Perhaps we should not be surprised. Perhaps the CSIRO has no need for climate scientists anyway.
If the government signs to emission reduction targets it has no chance of meeting, why would it need scientists to remind them this was the case? If the government honestly believes direct action is a credible environmental policy, what could actual expertise do to help?
It looks, now, as though the CSIRO will restructure. In the next two years, 350 jobs will be cut from various divisions, including its oceans and atmosphere, and land and water teams.
“CSIRO pioneered climate research, the same way we saved the cotton and wool industries for our nation. But we cannot rest on our laurels as that is the path to mediocrity,” the organisation’s chief executive, Larry Marshall, wrote in a message to staff on Thursday. “Our climate models are among the best in the world and our measurements honed those models to prove global climate change. That question has been answered, and the new question is what do we do about it, and how can we find solutions for the climate we will be living with.”
The CSIRO has lost 1400 staff in the past two years, following huge cuts to funding. Marshall said the restructure would not change the headcount, it would just change the heads.
“With finite resources, we must pick and choose where to prioritise. This means as we focus on new areas we must stop other areas,” he wrote. “Our people are innovative and many can reinvent themselves to learn these new areas. We will need new people with new skills to help us navigate this new future.”
Marshall later said: “It’s inevitable that people who are gifted at measuring and modelling climate may not be the same people who are gifted at figuring out what to do about how to mitigate it. Some of the climate scientists will be able to make that transition and some won’t.”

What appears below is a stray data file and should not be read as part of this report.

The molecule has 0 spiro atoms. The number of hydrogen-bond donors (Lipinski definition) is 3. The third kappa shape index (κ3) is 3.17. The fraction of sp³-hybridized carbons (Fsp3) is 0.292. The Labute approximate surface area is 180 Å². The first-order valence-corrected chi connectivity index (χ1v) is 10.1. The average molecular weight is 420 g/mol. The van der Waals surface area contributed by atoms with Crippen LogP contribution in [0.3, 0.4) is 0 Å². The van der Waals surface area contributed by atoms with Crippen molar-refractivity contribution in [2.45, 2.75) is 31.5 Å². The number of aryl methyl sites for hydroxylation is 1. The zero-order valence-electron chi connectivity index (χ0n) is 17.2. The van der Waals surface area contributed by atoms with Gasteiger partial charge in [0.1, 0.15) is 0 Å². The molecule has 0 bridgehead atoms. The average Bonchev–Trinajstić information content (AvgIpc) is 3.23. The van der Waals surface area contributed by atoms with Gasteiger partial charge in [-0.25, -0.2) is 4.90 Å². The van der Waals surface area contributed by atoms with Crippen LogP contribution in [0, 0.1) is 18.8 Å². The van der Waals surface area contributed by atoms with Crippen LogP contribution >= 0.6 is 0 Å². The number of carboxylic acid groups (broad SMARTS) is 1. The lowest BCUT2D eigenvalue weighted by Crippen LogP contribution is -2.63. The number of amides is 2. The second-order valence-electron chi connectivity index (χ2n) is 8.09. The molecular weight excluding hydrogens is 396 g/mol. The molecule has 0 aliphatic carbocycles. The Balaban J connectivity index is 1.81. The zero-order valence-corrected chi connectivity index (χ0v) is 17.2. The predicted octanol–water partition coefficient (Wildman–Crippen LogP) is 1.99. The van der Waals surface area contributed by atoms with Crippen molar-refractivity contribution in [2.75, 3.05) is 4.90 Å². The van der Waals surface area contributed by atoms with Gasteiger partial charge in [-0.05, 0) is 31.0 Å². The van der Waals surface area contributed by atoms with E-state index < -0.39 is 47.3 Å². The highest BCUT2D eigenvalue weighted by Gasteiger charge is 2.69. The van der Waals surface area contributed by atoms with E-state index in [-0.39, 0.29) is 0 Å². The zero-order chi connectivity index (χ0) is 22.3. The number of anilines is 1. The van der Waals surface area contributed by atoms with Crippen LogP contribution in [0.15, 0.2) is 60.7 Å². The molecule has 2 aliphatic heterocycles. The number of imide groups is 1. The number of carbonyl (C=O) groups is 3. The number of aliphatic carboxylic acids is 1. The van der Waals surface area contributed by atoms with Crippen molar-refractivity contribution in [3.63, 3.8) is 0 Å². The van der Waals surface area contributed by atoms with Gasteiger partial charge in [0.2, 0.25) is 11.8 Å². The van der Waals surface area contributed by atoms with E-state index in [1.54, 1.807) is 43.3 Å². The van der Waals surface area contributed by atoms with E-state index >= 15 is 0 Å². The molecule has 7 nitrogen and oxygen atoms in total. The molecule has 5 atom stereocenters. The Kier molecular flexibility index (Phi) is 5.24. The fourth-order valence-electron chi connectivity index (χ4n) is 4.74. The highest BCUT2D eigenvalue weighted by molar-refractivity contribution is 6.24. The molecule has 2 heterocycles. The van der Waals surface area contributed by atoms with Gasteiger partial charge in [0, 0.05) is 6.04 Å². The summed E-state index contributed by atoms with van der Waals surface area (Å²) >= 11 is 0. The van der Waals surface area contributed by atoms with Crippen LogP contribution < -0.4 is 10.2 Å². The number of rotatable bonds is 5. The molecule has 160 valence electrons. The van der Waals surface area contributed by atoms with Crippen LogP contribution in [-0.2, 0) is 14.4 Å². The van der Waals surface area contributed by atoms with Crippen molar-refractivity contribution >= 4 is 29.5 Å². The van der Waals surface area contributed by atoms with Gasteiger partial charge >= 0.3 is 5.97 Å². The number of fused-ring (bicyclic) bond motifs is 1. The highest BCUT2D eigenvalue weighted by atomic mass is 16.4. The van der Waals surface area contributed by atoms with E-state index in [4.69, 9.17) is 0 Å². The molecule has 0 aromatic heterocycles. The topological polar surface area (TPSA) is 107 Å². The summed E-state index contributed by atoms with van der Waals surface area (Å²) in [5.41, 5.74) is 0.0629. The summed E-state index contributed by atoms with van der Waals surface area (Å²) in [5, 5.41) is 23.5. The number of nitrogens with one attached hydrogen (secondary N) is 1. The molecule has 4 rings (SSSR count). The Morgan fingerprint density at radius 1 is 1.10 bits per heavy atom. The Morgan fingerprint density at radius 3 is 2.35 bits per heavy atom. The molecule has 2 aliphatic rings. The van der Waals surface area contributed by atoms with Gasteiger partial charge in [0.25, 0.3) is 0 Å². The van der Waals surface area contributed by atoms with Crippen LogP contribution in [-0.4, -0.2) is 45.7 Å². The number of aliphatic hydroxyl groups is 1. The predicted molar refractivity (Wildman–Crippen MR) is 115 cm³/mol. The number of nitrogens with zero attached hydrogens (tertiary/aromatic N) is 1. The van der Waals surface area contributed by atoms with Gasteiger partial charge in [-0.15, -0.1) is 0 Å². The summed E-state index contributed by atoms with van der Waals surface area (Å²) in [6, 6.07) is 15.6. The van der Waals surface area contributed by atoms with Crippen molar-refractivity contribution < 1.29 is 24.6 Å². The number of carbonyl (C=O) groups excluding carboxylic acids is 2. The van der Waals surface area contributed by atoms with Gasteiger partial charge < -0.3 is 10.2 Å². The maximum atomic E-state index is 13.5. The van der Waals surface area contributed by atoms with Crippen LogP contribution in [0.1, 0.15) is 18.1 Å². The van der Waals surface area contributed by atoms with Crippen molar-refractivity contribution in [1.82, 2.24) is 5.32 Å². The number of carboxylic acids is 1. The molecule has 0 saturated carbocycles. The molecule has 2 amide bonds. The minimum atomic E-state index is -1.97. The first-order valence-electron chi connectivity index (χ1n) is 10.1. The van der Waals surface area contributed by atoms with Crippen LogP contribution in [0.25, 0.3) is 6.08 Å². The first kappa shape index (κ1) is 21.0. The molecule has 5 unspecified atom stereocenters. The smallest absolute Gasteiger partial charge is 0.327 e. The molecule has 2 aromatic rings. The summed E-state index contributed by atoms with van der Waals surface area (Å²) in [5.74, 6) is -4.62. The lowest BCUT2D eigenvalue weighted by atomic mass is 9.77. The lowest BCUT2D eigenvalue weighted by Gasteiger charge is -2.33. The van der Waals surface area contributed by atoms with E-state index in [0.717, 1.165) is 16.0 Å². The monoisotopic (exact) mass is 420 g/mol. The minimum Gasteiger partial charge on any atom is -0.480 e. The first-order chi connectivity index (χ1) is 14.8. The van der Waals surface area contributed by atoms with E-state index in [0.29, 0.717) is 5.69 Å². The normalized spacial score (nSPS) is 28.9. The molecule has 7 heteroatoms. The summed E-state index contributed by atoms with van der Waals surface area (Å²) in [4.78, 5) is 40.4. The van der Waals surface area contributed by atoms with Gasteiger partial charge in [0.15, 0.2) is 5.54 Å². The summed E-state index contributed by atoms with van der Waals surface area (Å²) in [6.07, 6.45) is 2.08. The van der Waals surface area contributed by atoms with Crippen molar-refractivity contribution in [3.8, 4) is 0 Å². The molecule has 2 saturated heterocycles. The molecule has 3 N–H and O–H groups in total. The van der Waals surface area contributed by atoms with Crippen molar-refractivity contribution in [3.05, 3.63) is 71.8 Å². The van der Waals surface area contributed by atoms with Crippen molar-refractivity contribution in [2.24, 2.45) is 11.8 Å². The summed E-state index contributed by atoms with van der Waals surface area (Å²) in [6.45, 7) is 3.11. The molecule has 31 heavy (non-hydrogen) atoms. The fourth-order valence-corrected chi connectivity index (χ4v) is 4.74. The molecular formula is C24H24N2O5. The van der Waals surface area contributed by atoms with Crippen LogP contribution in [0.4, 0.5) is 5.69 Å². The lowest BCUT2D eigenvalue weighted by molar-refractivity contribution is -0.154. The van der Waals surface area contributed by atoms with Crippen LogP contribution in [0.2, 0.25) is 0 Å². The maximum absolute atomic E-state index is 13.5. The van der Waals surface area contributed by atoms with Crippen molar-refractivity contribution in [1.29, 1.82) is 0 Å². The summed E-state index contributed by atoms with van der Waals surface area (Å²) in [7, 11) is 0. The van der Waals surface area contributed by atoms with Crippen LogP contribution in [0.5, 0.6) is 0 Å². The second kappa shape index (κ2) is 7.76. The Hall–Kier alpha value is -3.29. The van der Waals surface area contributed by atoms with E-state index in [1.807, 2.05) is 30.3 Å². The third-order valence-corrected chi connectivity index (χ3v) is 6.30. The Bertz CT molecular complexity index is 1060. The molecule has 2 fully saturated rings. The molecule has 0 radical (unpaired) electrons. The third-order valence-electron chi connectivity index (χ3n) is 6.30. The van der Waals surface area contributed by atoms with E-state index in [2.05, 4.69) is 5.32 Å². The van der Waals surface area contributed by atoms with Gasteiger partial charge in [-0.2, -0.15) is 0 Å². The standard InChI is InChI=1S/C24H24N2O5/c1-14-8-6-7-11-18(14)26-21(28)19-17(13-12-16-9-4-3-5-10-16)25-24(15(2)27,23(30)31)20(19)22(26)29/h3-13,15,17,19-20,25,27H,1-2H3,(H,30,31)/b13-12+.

Christopher Pyne as science minister, a job that did not exist 13 months ago, said it was an “operational decision of the CSIRO” that recognised “the need to reorganise the organisation to better fulfil its mission”.
Marshall conceives of the CSIRO as a business. The former venture capitalist boasts in his email of the companies he led through three recessions. His is the jittery cant of “start-ups” and “pivots”.
He talks about mitigation, but his real interest is commercialisation. The government has forced this, turning its peak science body into a whorehouse of business investment. In his letter to staff, Marshall says “commodities are the bedrock of our nation”. He dreams of turning “coal into a cleaner form of diesel fuel to reinvigorate a $43 billion industry” and of technology to “improve yield and prevent waste, making mining more profitable”.
These aims are not themselves wicked. But they must not come at the expense of excellence or expertise. The fact the science of climate change has been “answered” does not mean it can be neglected. This is the question the CSIRO now faces: can it function as a business while maintaining its obligations to scientific endeavour?
This article was first published in the print edition of The Saturday Paper on February 6, 2016 as "Forecasting Larry Marshall".
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